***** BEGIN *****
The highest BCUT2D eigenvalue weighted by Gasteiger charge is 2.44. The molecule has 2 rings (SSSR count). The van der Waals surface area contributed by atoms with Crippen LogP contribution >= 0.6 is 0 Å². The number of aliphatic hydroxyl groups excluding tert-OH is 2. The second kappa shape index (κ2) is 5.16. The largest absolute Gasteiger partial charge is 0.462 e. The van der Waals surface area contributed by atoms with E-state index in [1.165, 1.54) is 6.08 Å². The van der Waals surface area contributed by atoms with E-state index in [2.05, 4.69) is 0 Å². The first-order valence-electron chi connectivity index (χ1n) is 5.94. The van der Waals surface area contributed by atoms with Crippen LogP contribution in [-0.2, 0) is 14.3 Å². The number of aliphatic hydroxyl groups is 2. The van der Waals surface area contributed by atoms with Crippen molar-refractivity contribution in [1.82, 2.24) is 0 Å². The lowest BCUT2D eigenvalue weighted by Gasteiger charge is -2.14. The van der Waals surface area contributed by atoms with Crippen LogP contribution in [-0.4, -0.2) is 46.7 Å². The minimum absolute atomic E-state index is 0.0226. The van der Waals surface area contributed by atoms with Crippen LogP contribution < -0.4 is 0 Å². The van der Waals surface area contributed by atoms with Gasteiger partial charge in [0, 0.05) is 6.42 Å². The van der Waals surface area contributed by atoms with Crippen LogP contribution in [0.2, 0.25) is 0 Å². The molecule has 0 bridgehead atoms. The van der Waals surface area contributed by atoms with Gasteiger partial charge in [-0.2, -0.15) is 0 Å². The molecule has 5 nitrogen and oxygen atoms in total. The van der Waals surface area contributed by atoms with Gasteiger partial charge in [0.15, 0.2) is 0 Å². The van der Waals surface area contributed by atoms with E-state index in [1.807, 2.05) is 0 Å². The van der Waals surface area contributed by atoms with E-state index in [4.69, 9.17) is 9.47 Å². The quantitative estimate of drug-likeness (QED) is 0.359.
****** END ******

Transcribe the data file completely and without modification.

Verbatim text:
The highest BCUT2D eigenvalue weighted by Gasteiger charge is 2.44. The molecule has 2 rings (SSSR count). The van der Waals surface area contributed by atoms with Crippen LogP contribution >= 0.6 is 0 Å². The number of aliphatic hydroxyl groups excluding tert-OH is 2. The second kappa shape index (κ2) is 5.16. The largest absolute Gasteiger partial charge is 0.462 e. The van der Waals surface area contributed by atoms with E-state index in [1.165, 1.54) is 6.08 Å². The van der Waals surface area contributed by atoms with E-state index in [2.05, 4.69) is 0 Å². The first-order valence-electron chi connectivity index (χ1n) is 5.94. The van der Waals surface area contributed by atoms with Crippen LogP contribution in [-0.2, 0) is 14.3 Å². The number of aliphatic hydroxyl groups is 2. The van der Waals surface area contributed by atoms with Crippen molar-refractivity contribution in [1.82, 2.24) is 0 Å². The lowest BCUT2D eigenvalue weighted by Gasteiger charge is -2.14. The van der Waals surface area contributed by atoms with Crippen LogP contribution in [-0.4, -0.2) is 46.7 Å². The minimum absolute atomic E-state index is 0.0226. The van der Waals surface area contributed by atoms with Crippen LogP contribution < -0.4 is 0 Å². The van der Waals surface area contributed by atoms with Gasteiger partial charge in [0, 0.05) is 6.42 Å². The van der Waals surface area contributed by atoms with Crippen LogP contribution in [0.2, 0.25) is 0 Å². The molecule has 0 bridgehead atoms. The van der Waals surface area contributed by atoms with Gasteiger partial charge in [-0.2, -0.15) is 0 Å². The molecule has 5 nitrogen and oxygen atoms in total. The van der Waals surface area contributed by atoms with Gasteiger partial charge in [0.15, 0.2) is 0 Å². The van der Waals surface area contributed by atoms with E-state index in [1.807, 2.05) is 0 Å². The van der Waals surface area contributed by atoms with E-state index in [4.69, 9.17) is 9.47 Å². The quantitative estimate of drug-likeness (QED) is 0.359.